Next to Resident Evil 4, Ninja Gaiden is one of those fairly current games that has been re-released more than a few times. Like Resident Evil 4, many players hold this game to be one of those timeless action titles that anyone interested must try. Hitting the original Xbox twice, the PS3, and now the Vita, Tecmo just can’t let its critical darling linger in the dark for more than a few years. Ninja Gaiden Sigma Plus has strong enough combat and looks good enough to remain relevant, even if it tosses a small amount of dust on its pedestal during its trip to a new home.
Can I tell you what happened during the story of Ninja Gaiden Sigma Plus? Not really, but I’m not even sure Team Ninja could either. Ryu Hayabusa, our traditional ninja, sees his village attacked by Doku (read: the purple fire guy) and must get vengeance on those responsible along with some side issues with the jiggly Rachel. It’s a wafer-thin story with all the characteristics that a group of twelve year old boys would inject: no characterization, no shocking twists, blood, violence, and a lot of gigantic, bouncy breasts. Ryu gains badass points just on the fact that he is a classic ninja, but that’s where the praise begins and ends.
It is painfully obvious that gameplay comes first with this series. Ninja Gaiden carved out its own niche with the original title because of how fast and difficult the combat was. Most of that still holds true within this version. Ninjas don’t exactly hold up a reputation for being slow, making every fight a duel to the death. Almost a dozen weapons are available, upping the choice for slicing in every battle. Each is upgradeable and lets the combat breathe with variety if (somehow) the standard sword play gets even the slightest bit stale. Very few games move at the extreme pace that Ninja Gaiden moves at, making it different, fresh, and enjoyable all around.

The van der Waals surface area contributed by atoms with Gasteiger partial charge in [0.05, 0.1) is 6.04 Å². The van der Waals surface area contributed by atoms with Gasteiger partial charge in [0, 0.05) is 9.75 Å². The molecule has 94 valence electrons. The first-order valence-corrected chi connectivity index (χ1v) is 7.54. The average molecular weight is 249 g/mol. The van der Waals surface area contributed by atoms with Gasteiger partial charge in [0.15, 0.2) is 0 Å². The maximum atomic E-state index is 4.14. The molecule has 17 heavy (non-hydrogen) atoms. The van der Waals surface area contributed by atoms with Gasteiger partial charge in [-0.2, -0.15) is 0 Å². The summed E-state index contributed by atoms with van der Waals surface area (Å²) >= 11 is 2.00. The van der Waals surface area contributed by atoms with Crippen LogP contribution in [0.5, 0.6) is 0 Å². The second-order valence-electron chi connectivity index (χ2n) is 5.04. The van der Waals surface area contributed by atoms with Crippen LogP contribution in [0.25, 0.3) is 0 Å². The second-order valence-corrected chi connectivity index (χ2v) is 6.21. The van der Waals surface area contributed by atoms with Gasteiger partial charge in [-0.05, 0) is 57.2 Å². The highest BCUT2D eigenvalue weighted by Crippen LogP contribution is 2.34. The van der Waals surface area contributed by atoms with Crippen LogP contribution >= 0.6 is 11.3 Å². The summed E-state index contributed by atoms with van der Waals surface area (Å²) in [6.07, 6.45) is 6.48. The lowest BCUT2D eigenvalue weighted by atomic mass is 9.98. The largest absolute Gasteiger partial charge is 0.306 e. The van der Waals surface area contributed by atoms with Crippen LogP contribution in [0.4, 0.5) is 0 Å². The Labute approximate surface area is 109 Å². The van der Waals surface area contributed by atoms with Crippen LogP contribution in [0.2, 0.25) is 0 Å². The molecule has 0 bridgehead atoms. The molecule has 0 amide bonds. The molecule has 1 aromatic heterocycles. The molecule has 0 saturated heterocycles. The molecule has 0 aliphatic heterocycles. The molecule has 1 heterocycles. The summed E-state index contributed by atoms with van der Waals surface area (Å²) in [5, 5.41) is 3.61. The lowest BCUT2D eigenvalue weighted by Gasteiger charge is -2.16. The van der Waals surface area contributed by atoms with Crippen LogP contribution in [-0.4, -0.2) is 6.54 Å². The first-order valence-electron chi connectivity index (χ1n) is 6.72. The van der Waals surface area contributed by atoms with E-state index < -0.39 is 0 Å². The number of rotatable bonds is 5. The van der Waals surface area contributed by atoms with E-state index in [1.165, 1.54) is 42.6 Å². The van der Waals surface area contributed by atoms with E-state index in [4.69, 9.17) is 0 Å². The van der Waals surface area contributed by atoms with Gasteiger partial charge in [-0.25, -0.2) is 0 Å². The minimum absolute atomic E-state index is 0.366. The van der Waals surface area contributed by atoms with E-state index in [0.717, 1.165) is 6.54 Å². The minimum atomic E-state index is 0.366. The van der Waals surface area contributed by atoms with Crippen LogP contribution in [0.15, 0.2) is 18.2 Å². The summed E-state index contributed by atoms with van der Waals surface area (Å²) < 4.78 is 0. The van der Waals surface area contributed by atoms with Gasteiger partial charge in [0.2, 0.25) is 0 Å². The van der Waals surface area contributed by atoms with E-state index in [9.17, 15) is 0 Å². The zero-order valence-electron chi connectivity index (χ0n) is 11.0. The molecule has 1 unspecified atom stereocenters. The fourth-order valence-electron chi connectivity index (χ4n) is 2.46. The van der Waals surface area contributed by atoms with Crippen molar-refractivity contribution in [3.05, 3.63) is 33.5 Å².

The difficulty hasn’t changed at all either and to some, this could be good or bad. On Normal or any of the harder modes, if you snooze on the blocking or just plain suck, the ruthless AI will destroy and have you reloading a save. Contrary to the abysmal Ninja Gaiden 3, the foes make up for their lower quantity by being smart and agile. One enemy can easily destroy your health bar, ensuring that you can never rest easy within this game.
Especially boss fights, of which there are a lot. Most are pretty random and don’t make sense within the story, but they retain the game’s standard of gameplay over narrative. These titanic monstrosities can annihilate most players within seconds, due to their strong attacks, various patterns, and borderline cheap grapple moves. Plenty of these fights are frustrating at first, but once you learn the patterns and best them in a fight, the sense of accomplishment is rewarding beyond what most games yield today. A few of them are bad (the helicopter and Skull Monster at the end come to mind), but most are a test in memorization and muscle memory that few games can hold a candle to.
Boss fights can be artificially more frustrating due to the checkpoint system or lack of one. Dying comes as naturally as living in Ninja Gaiden Sigma Plus, which sends you all the back to your last save. As if that wasn’t bad enough, some fights have multiple rooms leading up to a boss fight, meaning you’ll have to gruel through the same grunt fights just to get to the big kahuna. It can take a few minutes just to get to the boss in some instances. A system such as this should have been tedious at the time, but now it’s inexcusable. This is a 2012 release and priced as such, it should get with the times and streamline its difficulty. There really is no excuse.